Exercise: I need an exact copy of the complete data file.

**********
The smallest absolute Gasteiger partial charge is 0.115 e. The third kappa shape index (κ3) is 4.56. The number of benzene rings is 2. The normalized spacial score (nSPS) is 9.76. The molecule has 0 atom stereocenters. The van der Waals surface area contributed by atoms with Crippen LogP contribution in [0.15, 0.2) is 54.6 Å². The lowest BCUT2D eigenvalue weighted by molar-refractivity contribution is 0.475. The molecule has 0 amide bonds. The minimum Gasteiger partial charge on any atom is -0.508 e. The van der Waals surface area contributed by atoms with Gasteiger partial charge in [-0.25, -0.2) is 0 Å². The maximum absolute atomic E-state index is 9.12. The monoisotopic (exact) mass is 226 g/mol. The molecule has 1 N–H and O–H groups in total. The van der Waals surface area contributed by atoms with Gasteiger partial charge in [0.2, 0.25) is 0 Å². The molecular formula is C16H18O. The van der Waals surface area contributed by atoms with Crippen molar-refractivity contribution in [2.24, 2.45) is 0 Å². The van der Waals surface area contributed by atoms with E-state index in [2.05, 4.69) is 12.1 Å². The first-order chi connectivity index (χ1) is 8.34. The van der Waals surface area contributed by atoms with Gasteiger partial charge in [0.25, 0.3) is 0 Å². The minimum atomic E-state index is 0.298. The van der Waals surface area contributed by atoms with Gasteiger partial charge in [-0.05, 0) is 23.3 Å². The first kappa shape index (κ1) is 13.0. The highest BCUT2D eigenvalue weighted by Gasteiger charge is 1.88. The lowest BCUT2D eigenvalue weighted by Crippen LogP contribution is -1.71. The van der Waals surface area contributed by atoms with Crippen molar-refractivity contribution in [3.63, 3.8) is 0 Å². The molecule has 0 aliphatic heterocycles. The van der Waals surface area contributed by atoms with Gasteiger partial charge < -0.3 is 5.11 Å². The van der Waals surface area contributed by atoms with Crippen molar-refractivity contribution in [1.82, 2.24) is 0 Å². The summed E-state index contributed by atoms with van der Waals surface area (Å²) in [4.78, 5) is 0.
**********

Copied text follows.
The smallest absolute Gasteiger partial charge is 0.115 e. The third kappa shape index (κ3) is 4.56. The number of benzene rings is 2. The normalized spacial score (nSPS) is 9.76. The molecule has 0 atom stereocenters. The van der Waals surface area contributed by atoms with Crippen LogP contribution in [0.15, 0.2) is 54.6 Å². The lowest BCUT2D eigenvalue weighted by molar-refractivity contribution is 0.475. The molecule has 0 amide bonds. The minimum Gasteiger partial charge on any atom is -0.508 e. The van der Waals surface area contributed by atoms with Gasteiger partial charge in [-0.25, -0.2) is 0 Å². The maximum absolute atomic E-state index is 9.12. The monoisotopic (exact) mass is 226 g/mol. The molecule has 1 N–H and O–H groups in total. The van der Waals surface area contributed by atoms with Gasteiger partial charge in [0.2, 0.25) is 0 Å². The molecular formula is C16H18O. The van der Waals surface area contributed by atoms with Crippen molar-refractivity contribution in [2.24, 2.45) is 0 Å². The van der Waals surface area contributed by atoms with E-state index in [2.05, 4.69) is 12.1 Å². The first-order chi connectivity index (χ1) is 8.34. The van der Waals surface area contributed by atoms with Gasteiger partial charge in [0.25, 0.3) is 0 Å². The minimum atomic E-state index is 0.298. The van der Waals surface area contributed by atoms with Gasteiger partial charge in [-0.05, 0) is 23.3 Å². The first kappa shape index (κ1) is 13.0. The highest BCUT2D eigenvalue weighted by Gasteiger charge is 1.88. The lowest BCUT2D eigenvalue weighted by Crippen LogP contribution is -1.71. The van der Waals surface area contributed by atoms with Crippen molar-refractivity contribution in [3.63, 3.8) is 0 Å². The molecule has 0 aliphatic heterocycles. The van der Waals surface area contributed by atoms with Gasteiger partial charge < -0.3 is 5.11 Å². The van der Waals surface area contributed by atoms with Crippen molar-refractivity contribution in [1.82, 2.24) is 0 Å². The summed E-state index contributed by atoms with van der Waals surface area (Å²) in [4.78, 5) is 0.